CAIRO, April 12, (AP): Egypt’s declared intention to hand over control of two strategic Red Sea islands to Saudi Arabia has kicked off a storm of vociferous opposition, laced with stinging satire, and dealt a blow to the pride of many Egyptians at a time when they feel their country is vulnerable and under attack from all sides.
The announcement that a team of Egyptian experts has concluded that the islands of Tiran and Sanafir at the mouth of the Gulf of Aqaba were inside Saudi territorial waters has taken Egyptians by surprise, raising criticism by some that the move amounted to a territorial sell-off to the oil-rich Saudis at a time when Egypt’s battered economy needs all the help it can get. Others charged that President Abdel-Fattah el-Sisi was running the country without transparency or accountability.
The agreement must be ratified by parliament, a 596-seat chamber packed with the president’s supporters whose adulation for Saudi Arabia went on display Sunday when King Salman addressed the legislature. He was received with a standing ovation and his six-minute address was repeatedly interrupted by applause. Lawmakers also recited poetry praising the Saudi monarch. “The government surprised 90 million Egyptians with a decision that we grew up accustomed to its opposite.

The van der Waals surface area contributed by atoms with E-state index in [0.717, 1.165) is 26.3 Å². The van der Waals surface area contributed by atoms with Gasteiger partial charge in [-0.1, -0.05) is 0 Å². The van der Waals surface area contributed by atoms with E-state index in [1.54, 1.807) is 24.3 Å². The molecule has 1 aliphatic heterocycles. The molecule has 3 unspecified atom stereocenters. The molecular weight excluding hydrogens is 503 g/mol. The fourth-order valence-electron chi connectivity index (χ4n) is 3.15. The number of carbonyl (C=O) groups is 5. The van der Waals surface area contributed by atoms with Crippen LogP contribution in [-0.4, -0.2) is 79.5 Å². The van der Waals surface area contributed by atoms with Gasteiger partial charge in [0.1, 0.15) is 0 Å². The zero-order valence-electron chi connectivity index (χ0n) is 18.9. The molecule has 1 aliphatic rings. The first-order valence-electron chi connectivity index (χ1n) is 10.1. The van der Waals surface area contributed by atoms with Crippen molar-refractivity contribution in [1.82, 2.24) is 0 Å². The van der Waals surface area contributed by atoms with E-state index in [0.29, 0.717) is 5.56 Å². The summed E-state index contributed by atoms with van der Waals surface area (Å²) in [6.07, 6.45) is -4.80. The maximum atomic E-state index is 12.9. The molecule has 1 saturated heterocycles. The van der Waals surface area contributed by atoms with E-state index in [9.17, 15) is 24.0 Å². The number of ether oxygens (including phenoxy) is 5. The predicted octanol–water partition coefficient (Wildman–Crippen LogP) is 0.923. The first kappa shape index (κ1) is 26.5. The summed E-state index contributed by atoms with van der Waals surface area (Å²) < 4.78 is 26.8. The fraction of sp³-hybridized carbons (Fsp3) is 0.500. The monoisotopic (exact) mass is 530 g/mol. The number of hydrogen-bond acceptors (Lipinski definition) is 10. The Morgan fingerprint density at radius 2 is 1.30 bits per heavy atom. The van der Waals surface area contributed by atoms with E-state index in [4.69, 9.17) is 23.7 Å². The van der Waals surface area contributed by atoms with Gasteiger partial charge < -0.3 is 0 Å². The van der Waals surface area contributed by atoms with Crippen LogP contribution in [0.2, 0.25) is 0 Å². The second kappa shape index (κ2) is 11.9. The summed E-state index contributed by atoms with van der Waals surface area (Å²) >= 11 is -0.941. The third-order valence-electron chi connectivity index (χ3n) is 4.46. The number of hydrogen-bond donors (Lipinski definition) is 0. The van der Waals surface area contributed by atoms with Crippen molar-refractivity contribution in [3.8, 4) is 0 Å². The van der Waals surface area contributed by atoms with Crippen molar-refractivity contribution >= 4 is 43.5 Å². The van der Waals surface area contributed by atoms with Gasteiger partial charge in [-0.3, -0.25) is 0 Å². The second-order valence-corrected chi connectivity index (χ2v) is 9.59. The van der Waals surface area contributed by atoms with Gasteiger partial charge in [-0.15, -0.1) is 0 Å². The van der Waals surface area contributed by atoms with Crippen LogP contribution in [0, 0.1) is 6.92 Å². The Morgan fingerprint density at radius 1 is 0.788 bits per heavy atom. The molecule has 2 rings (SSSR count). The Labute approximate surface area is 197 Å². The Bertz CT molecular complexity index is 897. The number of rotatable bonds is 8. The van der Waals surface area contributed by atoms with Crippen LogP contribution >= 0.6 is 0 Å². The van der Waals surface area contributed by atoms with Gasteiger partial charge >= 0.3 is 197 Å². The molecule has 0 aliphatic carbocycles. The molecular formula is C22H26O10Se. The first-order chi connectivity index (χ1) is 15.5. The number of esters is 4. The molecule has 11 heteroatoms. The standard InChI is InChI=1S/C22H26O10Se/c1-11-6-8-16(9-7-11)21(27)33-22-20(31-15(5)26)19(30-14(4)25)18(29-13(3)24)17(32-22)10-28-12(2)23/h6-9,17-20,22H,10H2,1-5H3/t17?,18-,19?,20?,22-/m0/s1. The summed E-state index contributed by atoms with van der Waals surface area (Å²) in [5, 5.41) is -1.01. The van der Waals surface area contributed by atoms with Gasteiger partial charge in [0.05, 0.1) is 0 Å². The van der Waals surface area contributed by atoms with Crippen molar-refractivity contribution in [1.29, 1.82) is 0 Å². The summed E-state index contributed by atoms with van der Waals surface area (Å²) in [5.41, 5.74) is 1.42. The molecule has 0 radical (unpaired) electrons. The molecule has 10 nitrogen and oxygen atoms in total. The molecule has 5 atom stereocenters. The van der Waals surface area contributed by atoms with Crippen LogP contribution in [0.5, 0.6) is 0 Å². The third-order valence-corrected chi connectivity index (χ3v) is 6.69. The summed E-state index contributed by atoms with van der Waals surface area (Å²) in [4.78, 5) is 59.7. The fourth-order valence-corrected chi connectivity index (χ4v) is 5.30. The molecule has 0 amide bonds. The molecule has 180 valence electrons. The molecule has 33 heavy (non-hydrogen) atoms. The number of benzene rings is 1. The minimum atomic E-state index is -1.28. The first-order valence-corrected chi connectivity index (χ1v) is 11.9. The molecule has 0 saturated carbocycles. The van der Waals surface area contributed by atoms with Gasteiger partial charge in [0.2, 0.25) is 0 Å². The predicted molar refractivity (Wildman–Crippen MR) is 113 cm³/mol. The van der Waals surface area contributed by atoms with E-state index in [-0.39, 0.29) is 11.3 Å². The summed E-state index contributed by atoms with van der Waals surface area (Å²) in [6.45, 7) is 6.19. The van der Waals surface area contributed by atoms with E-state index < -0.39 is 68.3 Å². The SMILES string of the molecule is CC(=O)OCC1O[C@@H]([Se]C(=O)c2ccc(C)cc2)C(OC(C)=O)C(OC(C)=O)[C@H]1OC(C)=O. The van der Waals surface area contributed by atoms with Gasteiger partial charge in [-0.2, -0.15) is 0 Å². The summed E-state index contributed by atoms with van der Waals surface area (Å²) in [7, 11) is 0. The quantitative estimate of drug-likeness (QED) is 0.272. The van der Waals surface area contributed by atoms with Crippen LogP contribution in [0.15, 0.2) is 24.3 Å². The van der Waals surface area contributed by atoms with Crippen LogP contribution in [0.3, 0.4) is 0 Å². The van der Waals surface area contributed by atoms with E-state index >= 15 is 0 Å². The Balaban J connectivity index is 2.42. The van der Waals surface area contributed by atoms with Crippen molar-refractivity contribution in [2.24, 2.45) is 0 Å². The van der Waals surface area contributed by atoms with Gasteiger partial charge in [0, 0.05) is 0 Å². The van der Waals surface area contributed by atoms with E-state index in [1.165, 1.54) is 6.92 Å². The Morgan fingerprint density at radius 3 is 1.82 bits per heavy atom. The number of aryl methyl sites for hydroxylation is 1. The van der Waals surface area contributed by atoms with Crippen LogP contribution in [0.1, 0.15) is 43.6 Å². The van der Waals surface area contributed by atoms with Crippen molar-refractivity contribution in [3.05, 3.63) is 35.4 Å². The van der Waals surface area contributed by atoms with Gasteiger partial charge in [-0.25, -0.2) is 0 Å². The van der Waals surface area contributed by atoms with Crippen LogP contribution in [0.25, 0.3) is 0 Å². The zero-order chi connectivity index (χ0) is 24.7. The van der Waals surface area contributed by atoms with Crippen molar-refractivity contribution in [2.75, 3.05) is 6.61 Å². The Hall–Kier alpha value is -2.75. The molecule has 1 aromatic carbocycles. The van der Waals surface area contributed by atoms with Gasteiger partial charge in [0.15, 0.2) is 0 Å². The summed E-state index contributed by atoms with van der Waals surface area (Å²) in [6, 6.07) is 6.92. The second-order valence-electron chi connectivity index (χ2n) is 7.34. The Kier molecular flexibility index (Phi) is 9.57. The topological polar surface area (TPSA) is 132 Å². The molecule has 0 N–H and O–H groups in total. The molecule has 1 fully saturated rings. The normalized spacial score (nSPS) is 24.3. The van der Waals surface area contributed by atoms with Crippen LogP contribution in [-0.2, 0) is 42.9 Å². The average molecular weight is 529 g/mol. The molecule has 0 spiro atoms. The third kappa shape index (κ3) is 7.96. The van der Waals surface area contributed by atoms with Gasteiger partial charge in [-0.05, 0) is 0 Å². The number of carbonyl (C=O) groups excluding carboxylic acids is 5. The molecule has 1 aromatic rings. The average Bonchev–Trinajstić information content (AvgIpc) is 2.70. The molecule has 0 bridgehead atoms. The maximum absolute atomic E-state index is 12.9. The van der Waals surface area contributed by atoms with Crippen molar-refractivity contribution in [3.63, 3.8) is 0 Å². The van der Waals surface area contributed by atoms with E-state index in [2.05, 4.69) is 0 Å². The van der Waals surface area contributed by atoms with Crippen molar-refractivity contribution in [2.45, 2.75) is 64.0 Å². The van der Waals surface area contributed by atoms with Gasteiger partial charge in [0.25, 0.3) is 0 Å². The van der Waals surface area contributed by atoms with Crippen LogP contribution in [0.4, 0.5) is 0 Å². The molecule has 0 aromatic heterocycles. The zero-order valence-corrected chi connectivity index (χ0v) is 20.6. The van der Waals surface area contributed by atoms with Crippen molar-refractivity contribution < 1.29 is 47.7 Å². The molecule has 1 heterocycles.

That’s what made it worrisome and horrifying,” author and analyst Ibrahim Eissa said on his TV show about the declaration that the islands were Saudi. Tiran is the larger of the two islands and is closer to Egypt’s southern Sinai coast. It is associated in the mind of many Egyptians with their country’s four wars against Israel between 1948 and 1973, a time of nationalistic fervor and patriotism. More recently, Tiran has become a popular destination for tourists. Hardly anyone in Egypt had thought of Tiran, the better known of the two islands, as anything but Egyptian territory for generations. But the government now says that Saudi Arabia in 1950 merely placed the islands in Egypt’s custody to defend them against possible attack by Israel.
Now, according to that narrative, Riyadh is able to defend the island and is simply taking its own territory back. News of the expected loss of the islands broke at a particularly vulnerable time, as the country is reeling from a string of public blunders and a host of seemingly intractable problems. Egypt’s economy is ailing after five years of turmoil, an insurgency by Islamic militants has proved resilient and the vital tourism industry has been battered. The crash last October over the Sinai Peninsula of a Russian airliner, killing all 224 people on board, in a suspected terror attack has cut off the flow of Russian tourists who normally frequent the Red Sea resort of Sharm el-Sheikh